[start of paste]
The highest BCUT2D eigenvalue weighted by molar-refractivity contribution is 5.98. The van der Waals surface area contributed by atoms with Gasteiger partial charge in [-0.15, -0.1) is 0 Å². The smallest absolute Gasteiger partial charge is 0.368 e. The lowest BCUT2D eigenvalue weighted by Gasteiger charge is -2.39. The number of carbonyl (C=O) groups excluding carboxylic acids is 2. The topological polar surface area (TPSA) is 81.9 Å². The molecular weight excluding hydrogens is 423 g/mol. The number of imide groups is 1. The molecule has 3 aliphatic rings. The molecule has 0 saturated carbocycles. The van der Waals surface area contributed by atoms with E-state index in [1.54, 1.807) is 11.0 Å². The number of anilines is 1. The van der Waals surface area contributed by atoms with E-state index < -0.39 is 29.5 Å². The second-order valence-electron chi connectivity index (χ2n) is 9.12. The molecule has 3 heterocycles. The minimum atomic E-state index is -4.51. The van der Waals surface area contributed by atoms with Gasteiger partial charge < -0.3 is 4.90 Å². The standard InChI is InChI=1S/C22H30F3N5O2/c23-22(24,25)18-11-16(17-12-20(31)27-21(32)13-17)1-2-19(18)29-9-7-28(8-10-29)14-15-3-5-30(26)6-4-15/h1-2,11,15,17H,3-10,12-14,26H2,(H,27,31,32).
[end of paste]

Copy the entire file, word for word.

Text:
The highest BCUT2D eigenvalue weighted by molar-refractivity contribution is 5.98. The van der Waals surface area contributed by atoms with Gasteiger partial charge in [-0.15, -0.1) is 0 Å². The smallest absolute Gasteiger partial charge is 0.368 e. The lowest BCUT2D eigenvalue weighted by Gasteiger charge is -2.39. The number of carbonyl (C=O) groups excluding carboxylic acids is 2. The topological polar surface area (TPSA) is 81.9 Å². The molecular weight excluding hydrogens is 423 g/mol. The number of imide groups is 1. The molecule has 3 aliphatic rings. The molecule has 0 saturated carbocycles. The van der Waals surface area contributed by atoms with E-state index in [1.54, 1.807) is 11.0 Å². The number of anilines is 1. The van der Waals surface area contributed by atoms with E-state index < -0.39 is 29.5 Å². The second-order valence-electron chi connectivity index (χ2n) is 9.12. The molecule has 3 heterocycles. The minimum atomic E-state index is -4.51. The van der Waals surface area contributed by atoms with Gasteiger partial charge < -0.3 is 4.90 Å². The standard InChI is InChI=1S/C22H30F3N5O2/c23-22(24,25)18-11-16(17-12-20(31)27-21(32)13-17)1-2-19(18)29-9-7-28(8-10-29)14-15-3-5-30(26)6-4-15/h1-2,11,15,17H,3-10,12-14,26H2,(H,27,31,32).